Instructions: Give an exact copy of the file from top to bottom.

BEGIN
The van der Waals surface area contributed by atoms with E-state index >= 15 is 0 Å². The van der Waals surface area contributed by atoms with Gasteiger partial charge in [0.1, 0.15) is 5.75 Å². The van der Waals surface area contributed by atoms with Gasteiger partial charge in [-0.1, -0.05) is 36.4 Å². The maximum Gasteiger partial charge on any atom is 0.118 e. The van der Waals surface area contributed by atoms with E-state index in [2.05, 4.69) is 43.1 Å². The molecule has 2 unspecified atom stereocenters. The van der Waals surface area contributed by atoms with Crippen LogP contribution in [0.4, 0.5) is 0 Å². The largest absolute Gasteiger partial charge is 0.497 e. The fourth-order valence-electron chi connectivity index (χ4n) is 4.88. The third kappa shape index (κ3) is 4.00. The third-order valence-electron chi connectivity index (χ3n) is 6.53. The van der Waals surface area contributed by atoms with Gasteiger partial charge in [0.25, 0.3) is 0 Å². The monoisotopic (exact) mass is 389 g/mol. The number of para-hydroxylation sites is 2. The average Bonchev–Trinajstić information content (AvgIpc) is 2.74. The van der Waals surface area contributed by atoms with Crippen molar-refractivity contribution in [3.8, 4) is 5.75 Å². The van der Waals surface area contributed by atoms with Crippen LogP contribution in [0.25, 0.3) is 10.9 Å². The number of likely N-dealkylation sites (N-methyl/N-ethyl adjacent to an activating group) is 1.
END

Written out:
The van der Waals surface area contributed by atoms with E-state index >= 15 is 0 Å². The van der Waals surface area contributed by atoms with Gasteiger partial charge in [0.1, 0.15) is 5.75 Å². The van der Waals surface area contributed by atoms with Gasteiger partial charge in [-0.1, -0.05) is 36.4 Å². The maximum Gasteiger partial charge on any atom is 0.118 e. The van der Waals surface area contributed by atoms with E-state index in [2.05, 4.69) is 43.1 Å². The molecule has 2 unspecified atom stereocenters. The van der Waals surface area contributed by atoms with Crippen LogP contribution in [0.4, 0.5) is 0 Å². The largest absolute Gasteiger partial charge is 0.497 e. The fourth-order valence-electron chi connectivity index (χ4n) is 4.88. The third kappa shape index (κ3) is 4.00. The third-order valence-electron chi connectivity index (χ3n) is 6.53. The van der Waals surface area contributed by atoms with Gasteiger partial charge in [0.25, 0.3) is 0 Å². The monoisotopic (exact) mass is 389 g/mol. The number of para-hydroxylation sites is 2. The average Bonchev–Trinajstić information content (AvgIpc) is 2.74. The van der Waals surface area contributed by atoms with Crippen molar-refractivity contribution in [3.8, 4) is 5.75 Å². The van der Waals surface area contributed by atoms with Crippen LogP contribution in [0.25, 0.3) is 10.9 Å². The number of likely N-dealkylation sites (N-methyl/N-ethyl adjacent to an activating group) is 1.